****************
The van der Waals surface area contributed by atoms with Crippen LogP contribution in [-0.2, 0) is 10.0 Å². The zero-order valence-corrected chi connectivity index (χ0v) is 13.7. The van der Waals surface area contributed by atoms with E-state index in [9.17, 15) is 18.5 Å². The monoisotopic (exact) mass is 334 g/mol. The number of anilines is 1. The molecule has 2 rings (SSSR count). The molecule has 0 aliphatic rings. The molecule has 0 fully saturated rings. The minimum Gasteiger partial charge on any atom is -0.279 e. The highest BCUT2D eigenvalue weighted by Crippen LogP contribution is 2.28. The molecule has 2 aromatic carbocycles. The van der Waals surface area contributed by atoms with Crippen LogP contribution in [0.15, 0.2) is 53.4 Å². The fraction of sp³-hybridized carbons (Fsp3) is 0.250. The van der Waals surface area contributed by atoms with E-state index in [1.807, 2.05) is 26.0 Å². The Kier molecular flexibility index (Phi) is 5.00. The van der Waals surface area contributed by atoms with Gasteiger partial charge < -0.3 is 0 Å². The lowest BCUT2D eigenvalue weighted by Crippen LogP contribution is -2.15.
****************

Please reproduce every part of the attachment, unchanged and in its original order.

The van der Waals surface area contributed by atoms with Crippen LogP contribution in [-0.2, 0) is 10.0 Å². The zero-order valence-corrected chi connectivity index (χ0v) is 13.7. The van der Waals surface area contributed by atoms with E-state index in [9.17, 15) is 18.5 Å². The monoisotopic (exact) mass is 334 g/mol. The number of anilines is 1. The molecule has 2 rings (SSSR count). The molecule has 0 aliphatic rings. The molecule has 0 fully saturated rings. The minimum Gasteiger partial charge on any atom is -0.279 e. The highest BCUT2D eigenvalue weighted by Crippen LogP contribution is 2.28. The molecule has 2 aromatic carbocycles. The van der Waals surface area contributed by atoms with Crippen LogP contribution in [0.15, 0.2) is 53.4 Å². The fraction of sp³-hybridized carbons (Fsp3) is 0.250. The van der Waals surface area contributed by atoms with E-state index in [1.807, 2.05) is 26.0 Å². The Kier molecular flexibility index (Phi) is 5.00. The van der Waals surface area contributed by atoms with Gasteiger partial charge < -0.3 is 0 Å². The lowest BCUT2D eigenvalue weighted by Crippen LogP contribution is -2.15.